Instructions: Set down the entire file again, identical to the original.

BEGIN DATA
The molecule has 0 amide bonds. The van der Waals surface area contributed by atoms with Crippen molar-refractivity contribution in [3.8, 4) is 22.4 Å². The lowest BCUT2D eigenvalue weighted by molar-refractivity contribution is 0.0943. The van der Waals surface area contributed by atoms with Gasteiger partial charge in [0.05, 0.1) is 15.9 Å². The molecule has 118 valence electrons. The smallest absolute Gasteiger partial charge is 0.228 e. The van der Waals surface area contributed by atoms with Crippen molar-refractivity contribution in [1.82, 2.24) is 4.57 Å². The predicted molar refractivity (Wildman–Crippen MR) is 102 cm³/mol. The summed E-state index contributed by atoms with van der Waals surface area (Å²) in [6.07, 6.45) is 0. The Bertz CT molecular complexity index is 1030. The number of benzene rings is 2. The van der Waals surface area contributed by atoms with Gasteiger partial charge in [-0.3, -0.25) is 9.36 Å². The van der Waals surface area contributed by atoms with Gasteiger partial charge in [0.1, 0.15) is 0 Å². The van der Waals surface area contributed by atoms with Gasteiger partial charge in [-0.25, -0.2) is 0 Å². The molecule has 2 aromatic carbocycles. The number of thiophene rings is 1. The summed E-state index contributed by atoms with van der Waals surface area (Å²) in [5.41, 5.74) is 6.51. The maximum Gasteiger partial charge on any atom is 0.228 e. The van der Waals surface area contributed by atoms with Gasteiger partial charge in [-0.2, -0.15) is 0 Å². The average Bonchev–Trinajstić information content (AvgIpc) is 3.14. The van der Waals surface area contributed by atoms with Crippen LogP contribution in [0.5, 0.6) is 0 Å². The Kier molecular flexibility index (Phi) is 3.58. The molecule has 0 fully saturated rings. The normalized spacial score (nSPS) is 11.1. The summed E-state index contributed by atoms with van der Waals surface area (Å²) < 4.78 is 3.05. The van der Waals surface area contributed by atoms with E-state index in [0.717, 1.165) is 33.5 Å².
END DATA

The molecule has 0 amide bonds. The van der Waals surface area contributed by atoms with Crippen molar-refractivity contribution in [3.8, 4) is 22.4 Å². The lowest BCUT2D eigenvalue weighted by molar-refractivity contribution is 0.0943. The van der Waals surface area contributed by atoms with Gasteiger partial charge in [0.05, 0.1) is 15.9 Å². The molecule has 118 valence electrons. The smallest absolute Gasteiger partial charge is 0.228 e. The van der Waals surface area contributed by atoms with Crippen molar-refractivity contribution in [1.82, 2.24) is 4.57 Å². The predicted molar refractivity (Wildman–Crippen MR) is 102 cm³/mol. The summed E-state index contributed by atoms with van der Waals surface area (Å²) in [6.07, 6.45) is 0. The Bertz CT molecular complexity index is 1030. The number of benzene rings is 2. The van der Waals surface area contributed by atoms with Gasteiger partial charge in [-0.3, -0.25) is 9.36 Å². The van der Waals surface area contributed by atoms with Gasteiger partial charge in [0.1, 0.15) is 0 Å². The van der Waals surface area contributed by atoms with Gasteiger partial charge in [-0.25, -0.2) is 0 Å². The molecule has 2 aromatic carbocycles. The number of thiophene rings is 1. The summed E-state index contributed by atoms with van der Waals surface area (Å²) in [5.41, 5.74) is 6.51. The maximum Gasteiger partial charge on any atom is 0.228 e. The van der Waals surface area contributed by atoms with Gasteiger partial charge in [-0.2, -0.15) is 0 Å². The average Bonchev–Trinajstić information content (AvgIpc) is 3.14. The van der Waals surface area contributed by atoms with Crippen LogP contribution in [0.5, 0.6) is 0 Å². The Kier molecular flexibility index (Phi) is 3.58. The molecule has 0 fully saturated rings. The normalized spacial score (nSPS) is 11.1. The summed E-state index contributed by atoms with van der Waals surface area (Å²) < 4.78 is 3.05. The van der Waals surface area contributed by atoms with E-state index in [0.717, 1.165) is 33.5 Å².